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Top court finds rights violation in discipline of inmate by prison administration

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Turkey’s Constitutional Court has found rights violations in the disciplinary punishment given by the prison administration to a convict in central Turkey for using “insulting” remarks to describe a prison administrator in two petitions, the ANKA news agency reported on Tuesday.

The authorities suspended inmate Fevzi Kayacan from participating in some activities at Konya Prison for one month for describing one of the prison administrators as “short, rather broad-faced, large-bodied” and “having difficulty walking because of his weight” in two petitions he wrote on Oct. 23, 2017.

The petitions, addressed to the Directorate General of Prisons and Houses of Detention (CTE), part of the Ministry of Justice, and Konya 6th High Criminal Court, were read by the prison authorities who then found some of the statements “insulting” and decided to punish Kayacan for using them.

According to ANKA, the prisoner submitted an application to the Constitutional Court concerning his punishment after two similar objections he had filed with lower courts were rejected.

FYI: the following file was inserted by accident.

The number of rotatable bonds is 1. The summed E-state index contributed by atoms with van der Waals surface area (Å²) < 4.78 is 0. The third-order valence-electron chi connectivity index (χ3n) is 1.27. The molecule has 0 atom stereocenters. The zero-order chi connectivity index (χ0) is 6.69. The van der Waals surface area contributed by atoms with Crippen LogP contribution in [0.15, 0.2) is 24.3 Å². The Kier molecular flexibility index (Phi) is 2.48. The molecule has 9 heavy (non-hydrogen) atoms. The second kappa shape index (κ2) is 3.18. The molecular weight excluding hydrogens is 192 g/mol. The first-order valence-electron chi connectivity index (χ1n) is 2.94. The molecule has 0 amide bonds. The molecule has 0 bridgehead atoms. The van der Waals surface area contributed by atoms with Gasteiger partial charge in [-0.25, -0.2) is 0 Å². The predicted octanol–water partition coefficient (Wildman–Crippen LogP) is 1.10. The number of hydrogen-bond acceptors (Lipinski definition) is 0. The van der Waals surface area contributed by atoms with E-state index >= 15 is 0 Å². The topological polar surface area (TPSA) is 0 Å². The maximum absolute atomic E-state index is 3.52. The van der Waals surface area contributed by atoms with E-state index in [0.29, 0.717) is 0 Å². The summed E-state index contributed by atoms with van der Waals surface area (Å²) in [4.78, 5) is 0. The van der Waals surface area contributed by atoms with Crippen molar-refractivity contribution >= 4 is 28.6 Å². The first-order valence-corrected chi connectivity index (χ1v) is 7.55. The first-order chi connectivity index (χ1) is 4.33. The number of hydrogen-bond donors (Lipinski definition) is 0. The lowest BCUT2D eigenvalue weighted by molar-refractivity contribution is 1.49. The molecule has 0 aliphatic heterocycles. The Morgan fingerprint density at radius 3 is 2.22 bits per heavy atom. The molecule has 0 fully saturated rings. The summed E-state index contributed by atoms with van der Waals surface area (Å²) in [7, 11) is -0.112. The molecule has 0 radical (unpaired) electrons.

The top court ruled that the disciplinary punishment imposed on Kayacan was a violation of his right to freedom of expression, stating that the prison administration “does not have the authority to read the petitions, nor does it have the authority to take any action regarding the words it has determined [to be insulting] after reading the petitions.”

Inmates in the past have written to opposition deputies complaining about their suffering in prison. They have mentioned being mistreated by prison staff as well as overcrowding and unsanitary conditions.

The annual report on the violation of human rights in Turkish prisons published early in 2022 by the Diyarbakır Bar Association revealed that rights violations increased in 2021 and that prison conditions had worsened.

According to the report, mistreatment increased in prisons, but claims of mistreatment were not investigated and the perpetrators were often not held accountable.

Lawyer Diyar Çetedir, from the bar, said Turkish prisons had become centers for torture and mistreatment, where inmates were subject to humiliating and degrading practices. She added that the only way to stop such practices was to hold perpetrators accountable and to have transparent and effective investigations into claims of mistreatment.

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